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Australia’s True Crime Fascination – Why Are We so Invested?

From ‘Serial’ to ‘Making a Murderer’ to Stan’s returning series ‘Dr. Death’, true crime has truly captivated Australians’ attention over the past decade

Dr. Death


The true crime anthology series Dr. Death is back with a new case, premiering on Stan the same day as the U.S. on December 22nd.

While the first season focused on the case of Dr. Christopher Duntsch, Season 2 is about the story of Dr. Paolo Macchiarini (Édgar Ramírez), a seemingly charming Italian surgeon who was nicknamed the ‘Miracle Man’ thanks to the groundbreaking medical procedures everyone thought he was able to accomplish.

Yet the truth about his negligent behaviour would soon begin to unravel, and cracks in the credibility and ethics of his operations would start to show. The series is an adaptation of a real-life story told through the eyes of Benita Alexander (Mandy Moore). 

Crime shows like Dr. Death have truly captivated Australians’ attention over the past decade. Hands up, who watched Making a Murderer in a day or followed the case of Adnan Syed from the podcast Serial more closely than your crush’s Instagram feed? It’s true – crime shows are loved by many, but interestingly, women are the genre’s biggest consumers. Multiple studies of the past few years have confirmed this phenomenon, and psychologists have sought to understand what draws so many women to the genre. 

One possible theory of what attracts women to tales of serial killers, murderers and rapists is that women can really identify with the fictional victims portrayed, as they are often victims of such crimes themselves. Researchers believe that through absorbing true crime content, women realise their fears about their own susceptibility, experience catharsis and find an outlet to release their rage about what has happened to other women. As well as finding a certain amount of validation in these stories, women think of true crime as a source of education on how not to become a victim. 

While these are all plausible hypotheses, I think they miss one key factor: women’s interest in true crime has coincided with the rise of online dating. Tinder was launched in late 2012, and over the past decade, dating apps have become an increasingly popular way to form romantic connections. Although dating has never been entirely safe for women, it was far less risky when women would meet potential partners through mutual friends and community ties. Going on dates with strangers can be scary, and rightfully so when romance scams and catfishing are so commonplace.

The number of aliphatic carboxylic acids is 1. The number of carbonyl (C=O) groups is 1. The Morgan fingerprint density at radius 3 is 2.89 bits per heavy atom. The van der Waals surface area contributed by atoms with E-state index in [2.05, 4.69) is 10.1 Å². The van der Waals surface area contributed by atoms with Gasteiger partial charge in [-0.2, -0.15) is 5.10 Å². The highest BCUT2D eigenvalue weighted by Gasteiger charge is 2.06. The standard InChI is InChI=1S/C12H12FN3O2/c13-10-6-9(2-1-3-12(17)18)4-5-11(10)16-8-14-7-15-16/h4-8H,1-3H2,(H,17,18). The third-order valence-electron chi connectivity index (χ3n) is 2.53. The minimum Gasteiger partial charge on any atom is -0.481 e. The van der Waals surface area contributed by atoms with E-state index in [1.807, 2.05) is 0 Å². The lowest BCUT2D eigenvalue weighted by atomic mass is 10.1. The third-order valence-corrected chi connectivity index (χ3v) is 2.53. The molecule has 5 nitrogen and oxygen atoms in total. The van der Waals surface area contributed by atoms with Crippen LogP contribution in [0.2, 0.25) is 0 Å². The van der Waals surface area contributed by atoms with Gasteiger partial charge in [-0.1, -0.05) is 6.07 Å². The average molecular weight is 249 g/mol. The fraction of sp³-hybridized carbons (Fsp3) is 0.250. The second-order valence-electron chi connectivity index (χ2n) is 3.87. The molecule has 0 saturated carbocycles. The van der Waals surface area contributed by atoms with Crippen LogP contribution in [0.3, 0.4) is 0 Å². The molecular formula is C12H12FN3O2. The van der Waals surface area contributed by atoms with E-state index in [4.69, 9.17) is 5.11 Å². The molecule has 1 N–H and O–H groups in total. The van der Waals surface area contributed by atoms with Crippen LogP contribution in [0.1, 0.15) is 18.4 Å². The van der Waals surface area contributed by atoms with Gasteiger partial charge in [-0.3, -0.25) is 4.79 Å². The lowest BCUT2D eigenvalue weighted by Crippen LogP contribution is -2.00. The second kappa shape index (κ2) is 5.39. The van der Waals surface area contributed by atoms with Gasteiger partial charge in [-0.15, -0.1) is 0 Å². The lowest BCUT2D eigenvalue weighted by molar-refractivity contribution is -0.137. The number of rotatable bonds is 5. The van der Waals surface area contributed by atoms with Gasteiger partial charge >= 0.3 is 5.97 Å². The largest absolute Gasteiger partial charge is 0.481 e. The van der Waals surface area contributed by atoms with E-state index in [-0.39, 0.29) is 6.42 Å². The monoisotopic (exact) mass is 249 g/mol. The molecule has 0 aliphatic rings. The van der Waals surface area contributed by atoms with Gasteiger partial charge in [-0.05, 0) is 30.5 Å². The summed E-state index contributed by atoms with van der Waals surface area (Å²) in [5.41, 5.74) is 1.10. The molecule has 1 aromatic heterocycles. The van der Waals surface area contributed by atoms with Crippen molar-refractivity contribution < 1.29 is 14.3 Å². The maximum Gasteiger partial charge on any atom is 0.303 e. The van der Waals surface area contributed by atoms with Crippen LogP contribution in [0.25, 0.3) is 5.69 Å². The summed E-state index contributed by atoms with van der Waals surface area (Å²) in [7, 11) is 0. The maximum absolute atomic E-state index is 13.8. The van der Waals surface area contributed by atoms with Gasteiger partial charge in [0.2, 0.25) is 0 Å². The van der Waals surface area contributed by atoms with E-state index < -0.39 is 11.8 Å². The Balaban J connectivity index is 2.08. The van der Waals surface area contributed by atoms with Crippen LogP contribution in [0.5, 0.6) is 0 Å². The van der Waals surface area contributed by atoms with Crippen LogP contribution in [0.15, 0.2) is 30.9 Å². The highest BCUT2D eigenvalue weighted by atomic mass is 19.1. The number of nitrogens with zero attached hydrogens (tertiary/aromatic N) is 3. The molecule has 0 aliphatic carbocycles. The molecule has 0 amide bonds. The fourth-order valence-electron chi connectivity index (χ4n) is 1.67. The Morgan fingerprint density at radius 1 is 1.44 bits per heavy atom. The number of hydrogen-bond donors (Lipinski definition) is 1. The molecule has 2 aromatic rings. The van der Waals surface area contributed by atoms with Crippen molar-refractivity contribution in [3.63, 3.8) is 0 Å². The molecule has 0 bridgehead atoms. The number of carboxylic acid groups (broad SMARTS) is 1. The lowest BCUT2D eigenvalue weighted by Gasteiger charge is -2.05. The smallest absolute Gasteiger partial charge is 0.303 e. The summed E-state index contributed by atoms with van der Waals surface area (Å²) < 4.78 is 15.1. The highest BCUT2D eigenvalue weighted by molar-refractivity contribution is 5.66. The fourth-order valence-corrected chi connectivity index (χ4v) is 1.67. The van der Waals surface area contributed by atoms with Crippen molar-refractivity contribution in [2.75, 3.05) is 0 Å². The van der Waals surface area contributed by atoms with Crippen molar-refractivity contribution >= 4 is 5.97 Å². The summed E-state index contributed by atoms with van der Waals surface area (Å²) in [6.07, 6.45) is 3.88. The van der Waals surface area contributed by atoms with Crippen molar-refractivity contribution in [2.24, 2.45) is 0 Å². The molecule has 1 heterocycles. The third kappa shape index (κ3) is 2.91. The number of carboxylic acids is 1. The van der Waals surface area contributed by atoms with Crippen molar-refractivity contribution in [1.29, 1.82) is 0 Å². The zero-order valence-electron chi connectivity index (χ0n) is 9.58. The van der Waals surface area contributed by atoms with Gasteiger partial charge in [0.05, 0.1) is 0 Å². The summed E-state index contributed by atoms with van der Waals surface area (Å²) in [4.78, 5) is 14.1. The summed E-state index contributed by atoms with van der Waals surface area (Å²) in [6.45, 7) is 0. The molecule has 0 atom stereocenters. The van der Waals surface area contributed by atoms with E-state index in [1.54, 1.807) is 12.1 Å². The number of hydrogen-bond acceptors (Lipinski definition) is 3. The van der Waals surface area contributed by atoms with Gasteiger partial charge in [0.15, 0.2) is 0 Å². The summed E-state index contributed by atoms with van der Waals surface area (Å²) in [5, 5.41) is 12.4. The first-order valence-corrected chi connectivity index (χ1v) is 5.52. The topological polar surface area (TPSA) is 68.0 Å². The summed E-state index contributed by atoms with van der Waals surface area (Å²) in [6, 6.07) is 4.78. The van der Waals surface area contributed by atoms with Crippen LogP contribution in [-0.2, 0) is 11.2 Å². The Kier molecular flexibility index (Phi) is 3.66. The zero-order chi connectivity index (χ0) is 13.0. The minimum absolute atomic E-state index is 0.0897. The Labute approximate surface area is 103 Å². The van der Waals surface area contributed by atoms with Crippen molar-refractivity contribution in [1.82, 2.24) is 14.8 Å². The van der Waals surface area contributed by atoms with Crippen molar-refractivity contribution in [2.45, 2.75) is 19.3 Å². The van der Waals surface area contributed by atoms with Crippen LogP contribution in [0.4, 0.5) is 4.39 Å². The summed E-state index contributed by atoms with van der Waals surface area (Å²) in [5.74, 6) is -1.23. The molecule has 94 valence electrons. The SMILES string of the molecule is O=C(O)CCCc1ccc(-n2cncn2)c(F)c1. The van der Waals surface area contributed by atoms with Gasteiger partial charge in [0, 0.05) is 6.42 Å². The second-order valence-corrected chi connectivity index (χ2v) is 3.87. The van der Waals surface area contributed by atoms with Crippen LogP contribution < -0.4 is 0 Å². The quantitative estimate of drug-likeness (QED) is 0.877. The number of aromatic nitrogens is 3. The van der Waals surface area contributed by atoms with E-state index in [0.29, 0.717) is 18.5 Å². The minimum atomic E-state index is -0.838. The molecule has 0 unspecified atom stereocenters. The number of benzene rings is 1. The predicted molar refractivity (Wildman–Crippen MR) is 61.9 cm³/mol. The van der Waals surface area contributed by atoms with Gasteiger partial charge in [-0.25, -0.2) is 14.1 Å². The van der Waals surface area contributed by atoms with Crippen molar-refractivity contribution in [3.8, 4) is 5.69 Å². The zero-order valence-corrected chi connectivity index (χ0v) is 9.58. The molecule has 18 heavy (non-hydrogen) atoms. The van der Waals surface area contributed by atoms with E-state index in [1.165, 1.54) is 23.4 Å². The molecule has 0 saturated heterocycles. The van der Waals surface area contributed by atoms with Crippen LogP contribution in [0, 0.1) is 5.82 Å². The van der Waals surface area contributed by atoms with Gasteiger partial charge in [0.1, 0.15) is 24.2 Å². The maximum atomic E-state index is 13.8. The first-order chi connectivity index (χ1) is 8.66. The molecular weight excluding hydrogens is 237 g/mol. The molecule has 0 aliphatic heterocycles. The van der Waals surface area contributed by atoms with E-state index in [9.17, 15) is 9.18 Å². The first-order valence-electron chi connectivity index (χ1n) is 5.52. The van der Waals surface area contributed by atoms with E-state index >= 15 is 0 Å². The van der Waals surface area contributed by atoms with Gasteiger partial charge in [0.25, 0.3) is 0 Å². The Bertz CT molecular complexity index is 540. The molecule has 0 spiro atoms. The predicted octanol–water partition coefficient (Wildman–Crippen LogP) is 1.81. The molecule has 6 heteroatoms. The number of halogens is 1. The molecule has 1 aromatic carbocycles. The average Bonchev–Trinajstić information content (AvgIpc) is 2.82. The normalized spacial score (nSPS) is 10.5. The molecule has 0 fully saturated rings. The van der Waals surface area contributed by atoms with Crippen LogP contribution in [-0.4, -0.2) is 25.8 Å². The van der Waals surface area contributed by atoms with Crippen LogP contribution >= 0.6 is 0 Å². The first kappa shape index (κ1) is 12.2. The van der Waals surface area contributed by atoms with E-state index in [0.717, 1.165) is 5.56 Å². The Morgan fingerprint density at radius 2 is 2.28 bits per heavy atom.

The term ‘catfish’ originated as the title of a 2010 documentary in which filmmaker Nev Schulman discovers that the woman with whom he’d been having an online relationship had not described herself honestly. Since then, countless series, such as Tinder Swindler and Love Fraud, have revolved around the same theme. It has become necessary for women to become amateur detectives, skilled at scrutinising the backgrounds of their prospective dates. So it’s no wonder that it’s the detectives in true crime they are relating to as well as the victims.

Viewers will love Dr. Death because Benita Alexander, the show’s heroine, is both a victim and detective in her own story. She’s an intelligent, award-winning journo set to produce a two-hour segment on Macchiarini for NBC called A Leap of Faith. Upon meeting the handsome surgeon, she immediately fell for his charisma and would soon forgo her journalistic integrity as she fell madly in love. As the lines between personal and professional blur, her life is irrevocably changed. 

The segment aired in 2014 as the couple were in the midst of planning their wedding. Macchiarini had often mentioned to Benita that he looked after very high-profile clients, including world leaders, but could only divulge a little information due to the sensitivity and privacy of patients. The wedding was set to be a glamorous event with the Obamas, the Clintons, and Elton John said to be on the guest list. All the wedding planning was in hand with Macchiarrini, with the deceitfulness including printed wedding invites.

The wedding singer would be none other than Andrea Bocelli, and Pope Francis would wed the couple – another of Macchiarini’s ‘patients’, at least, that’s what Macchiarini told his unknowing fiancee. But it’s not long before his lies and deceit start to unravel, and Benita begins to uncover the truth. As she grasps how far Paolo will go to guard his secrets, a group of his fellow colleagues/doctors halfway across the world make shocking discoveries that call everything about the ‘Miracle Man’ into question.

Based on the breathtaking true story and hit Wondery podcast, Dr. Death Season 2 will premiere on December 22nd, the same day as the U.S., and only on Stan.